Hey Capt. John: while a lot of what you say resonates, particularly regarding the massive numbers of fish taken by recreational anglers, I’d appreciate it if you could point us in the direction of where you got your information regarding AMOs. Having been on the Chesapeake personally dozens of times literally every spring since the mid 80’s, I find it very hard to believe we’re currently in any sort of “cooling phase”. In fact, this year was the only relatively cool spring on the bay in many years. You point to the below-level recruitment numbers of the past decade, but this same time frame has been unusually warm – yet it’s the “cold phase” that’s to blame? If this information is correct, why have we had just two boom years during this time frame? Beyond that, the spring snow melt which you mention running into the Chesapeake has been virtually non-existent during the same time-frame(this spring excepted). It’s been regular old rain, and often in large amounts – which is also good for spawning conditions… except that much of said runoff is surely contaminated with lord-knows-what. I find the AMO theory interesting, but it just doesn’t seem to jibe with reality. One final thought: while I note your recognition of poaching on the commercial side, I don’t believe you’re giving it it’s due by a long shot. As recent discoveries have shows (abandoned illegal gill nets found in the middle bay with tens of thousands of pounds of dead stripers, the Hayden poaching ring, etc.) a single dishonest commercial has the capacity to kill more fish in any one specific area than the entire recreational fleet.
    All of that said, I admire your bravery for taking a position you surely knew would be unpopular, and speaking your mind on it.

  10. avatar Brad Burns says:

    The mortality from commercial fishing for striped bass is a very large percentage of the total. It depends on how you measure it, but it is well over 50% if you count it by the number of fish. In any case it is a lot of the catch allocated to a very small number of people. The more important point, though, is the effect that the commercial fishing mentality has on the whole management landscape. You point out the strong resistance to any cuts coming out of MD. I can tell you it is there in MA too, and that resistance does not come from the recreational community. I think you are missing the boat by complaining about recreational fishermen wanting to take home a fish to eat. I agree that we need to drastically reduce fishing mortality. Personally I think we need to stop it altogether until things turn around. But no longer looking at striped bass as a commercial crop is a necessary step to creating a future of sustainable quality fishing for striped bass.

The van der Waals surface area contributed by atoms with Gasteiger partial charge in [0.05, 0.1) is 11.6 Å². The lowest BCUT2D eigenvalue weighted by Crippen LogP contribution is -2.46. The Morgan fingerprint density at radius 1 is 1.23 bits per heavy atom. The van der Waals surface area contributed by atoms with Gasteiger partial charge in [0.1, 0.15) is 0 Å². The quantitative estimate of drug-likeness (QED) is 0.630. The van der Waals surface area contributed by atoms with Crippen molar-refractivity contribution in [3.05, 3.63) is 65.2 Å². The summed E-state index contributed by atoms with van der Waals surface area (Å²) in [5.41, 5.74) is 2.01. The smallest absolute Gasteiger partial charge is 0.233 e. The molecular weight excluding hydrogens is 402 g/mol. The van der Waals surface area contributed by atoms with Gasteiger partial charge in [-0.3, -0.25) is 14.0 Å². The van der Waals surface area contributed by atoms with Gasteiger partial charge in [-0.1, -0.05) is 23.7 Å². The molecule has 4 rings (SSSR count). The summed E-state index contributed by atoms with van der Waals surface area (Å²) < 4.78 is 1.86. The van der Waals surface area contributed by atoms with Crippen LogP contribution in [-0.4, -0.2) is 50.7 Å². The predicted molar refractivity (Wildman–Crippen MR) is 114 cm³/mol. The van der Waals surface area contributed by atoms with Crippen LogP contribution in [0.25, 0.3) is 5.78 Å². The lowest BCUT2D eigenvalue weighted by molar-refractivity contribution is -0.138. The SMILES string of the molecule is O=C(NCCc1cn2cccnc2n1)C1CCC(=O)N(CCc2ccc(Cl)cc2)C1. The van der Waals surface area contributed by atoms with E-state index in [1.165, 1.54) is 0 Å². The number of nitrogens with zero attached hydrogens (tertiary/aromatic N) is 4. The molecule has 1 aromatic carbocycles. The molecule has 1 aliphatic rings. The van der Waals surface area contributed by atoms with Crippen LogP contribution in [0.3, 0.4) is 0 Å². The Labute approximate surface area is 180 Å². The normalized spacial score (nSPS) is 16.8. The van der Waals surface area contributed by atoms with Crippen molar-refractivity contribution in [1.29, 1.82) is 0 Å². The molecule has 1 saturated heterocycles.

11. Lenny… Re AMO, here’s the reference (below). It should answer your questions about warm vs. cold phases. Re poaching, I don’t disagree. Doesn’t change the fact though that recs are responsible for a lot of mortality. According to the numbers, most of it. Pointing fingers at the commercial guys isn’t helping things IMHO… Just makes us look like hypocrites. We should be focusing on reducing F right now, not playing the blame game. And while it’s certainly unpopular to say, anglers should understand that they are, a lot of times, part of the problem.